Venezuelan lawmakers on Wednesday began debating a special petition made by President Nicolás Maduro who the night before asked the National Assembly to grant him special powers to govern by decree.
In an address on Tuesday, Maduro explained that he needed the right to make quick decisions to fight corruption and “transform he economy.” But it is a move that the opposition believes will lead to persecution of its members.
“We have to break the barrier of no-return for the revolution’s cause,” Maduro said in a fiery address, quoting from his mentor and predecessor, the late Hugo Chávez.
With just six months in office, Maduro is asking for “special powers” for one year. He didn’t give any details of what laws he intends to enact during this period or in what areas except to mention that they were geared to make changes in the economy and introduce “new ethics in politics.”
Venezuelans are currently facing a tough period as they grapple with high inflation listed at more than 32 percent, hard currency shortages and lack of essential foodstuffs and consumer items such as fresh chicken and toilet paper. In the past, the president has attacked business leaders for creating the shortages.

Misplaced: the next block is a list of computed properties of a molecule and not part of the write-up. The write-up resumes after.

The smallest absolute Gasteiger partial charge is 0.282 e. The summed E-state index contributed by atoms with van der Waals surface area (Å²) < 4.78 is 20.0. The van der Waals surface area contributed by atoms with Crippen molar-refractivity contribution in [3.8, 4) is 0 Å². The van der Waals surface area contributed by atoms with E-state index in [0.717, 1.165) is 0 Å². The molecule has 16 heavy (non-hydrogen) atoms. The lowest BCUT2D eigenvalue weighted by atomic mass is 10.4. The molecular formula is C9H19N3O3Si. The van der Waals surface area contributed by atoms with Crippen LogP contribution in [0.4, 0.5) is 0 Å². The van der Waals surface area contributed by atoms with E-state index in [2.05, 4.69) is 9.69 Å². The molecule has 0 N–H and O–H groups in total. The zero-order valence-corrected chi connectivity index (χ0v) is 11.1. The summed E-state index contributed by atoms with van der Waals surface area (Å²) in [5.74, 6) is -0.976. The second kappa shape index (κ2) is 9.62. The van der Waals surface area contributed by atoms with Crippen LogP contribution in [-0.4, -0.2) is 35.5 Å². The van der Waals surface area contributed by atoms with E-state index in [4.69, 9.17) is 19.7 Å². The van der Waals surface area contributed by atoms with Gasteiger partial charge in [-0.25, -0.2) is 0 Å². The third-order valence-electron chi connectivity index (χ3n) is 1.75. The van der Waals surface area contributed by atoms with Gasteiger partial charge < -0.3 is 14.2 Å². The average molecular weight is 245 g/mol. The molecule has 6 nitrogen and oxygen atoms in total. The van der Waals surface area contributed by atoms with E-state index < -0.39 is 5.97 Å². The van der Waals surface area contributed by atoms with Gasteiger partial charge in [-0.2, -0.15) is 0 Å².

During his nearly three-hour address, Maduro attacked what he called the “rightwing bourgeois” who he said controls the media and “70 percent of the country’s revenue” that comes from the petroleum industry.
The state-owned Petroleos de Venezuela (Pdvsa) has been opening the doors in recent months to private sector investment through joint ventures with other oil companies abroad, according to analysts.
Maduro needs three-fifths, or 99 of the 165 members, of National Assembly to get the enabling law passed. But the ruling United Socialist Party of Venezuela (PSUV) and its allies are short with 98 seats.
Opposition leader Henrique Capriles, who is governor of Miranda state, said that none of the deputies from the Unified Democratic Panel (MUD) will vote in favor of his petition.
“I call on all Venezuelans to reject this enabling law if it is passed without the necessary votes and without what has been established in the Constitution [the three-fifths majority],” Capriles said.
Last week, Attorney General Luisa Ortega Díaz asked the Supreme Court to open pre-trial proceedings for impeachment against National Assembly member María Mercedes Aranguren — a lawmaker who jumped from the PSUV in 2011 to join a smaller party in the MUD coalition. Some analysts, as well as the opposition, believe that it is a ploy to get Aranguren’s alternate to take her place in the hopes he will swing back to the PSUV’s side.